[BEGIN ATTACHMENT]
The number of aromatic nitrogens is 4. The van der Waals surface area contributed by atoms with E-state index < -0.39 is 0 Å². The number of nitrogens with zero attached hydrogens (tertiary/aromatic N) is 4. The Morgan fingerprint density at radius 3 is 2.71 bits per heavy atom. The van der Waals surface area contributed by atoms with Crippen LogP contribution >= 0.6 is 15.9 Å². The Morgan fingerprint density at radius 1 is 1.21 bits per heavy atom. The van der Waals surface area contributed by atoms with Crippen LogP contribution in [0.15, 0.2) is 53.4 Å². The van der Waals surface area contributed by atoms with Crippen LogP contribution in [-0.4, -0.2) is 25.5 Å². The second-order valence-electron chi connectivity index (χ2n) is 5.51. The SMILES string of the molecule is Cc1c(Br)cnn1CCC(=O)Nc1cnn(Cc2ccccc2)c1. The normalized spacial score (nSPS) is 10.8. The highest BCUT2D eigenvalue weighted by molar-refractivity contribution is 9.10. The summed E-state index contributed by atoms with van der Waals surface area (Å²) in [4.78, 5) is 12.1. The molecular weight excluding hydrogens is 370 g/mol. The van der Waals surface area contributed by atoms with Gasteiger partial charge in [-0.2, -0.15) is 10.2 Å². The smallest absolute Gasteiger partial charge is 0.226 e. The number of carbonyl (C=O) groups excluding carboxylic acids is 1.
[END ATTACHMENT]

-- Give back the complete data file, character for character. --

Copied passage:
The number of aromatic nitrogens is 4. The van der Waals surface area contributed by atoms with E-state index < -0.39 is 0 Å². The number of nitrogens with zero attached hydrogens (tertiary/aromatic N) is 4. The Morgan fingerprint density at radius 3 is 2.71 bits per heavy atom. The van der Waals surface area contributed by atoms with Crippen LogP contribution >= 0.6 is 15.9 Å². The Morgan fingerprint density at radius 1 is 1.21 bits per heavy atom. The van der Waals surface area contributed by atoms with Crippen LogP contribution in [0.15, 0.2) is 53.4 Å². The van der Waals surface area contributed by atoms with Crippen LogP contribution in [-0.4, -0.2) is 25.5 Å². The second-order valence-electron chi connectivity index (χ2n) is 5.51. The SMILES string of the molecule is Cc1c(Br)cnn1CCC(=O)Nc1cnn(Cc2ccccc2)c1. The normalized spacial score (nSPS) is 10.8. The highest BCUT2D eigenvalue weighted by molar-refractivity contribution is 9.10. The summed E-state index contributed by atoms with van der Waals surface area (Å²) in [4.78, 5) is 12.1. The molecular weight excluding hydrogens is 370 g/mol. The van der Waals surface area contributed by atoms with Gasteiger partial charge in [-0.2, -0.15) is 10.2 Å². The smallest absolute Gasteiger partial charge is 0.226 e. The number of carbonyl (C=O) groups excluding carboxylic acids is 1.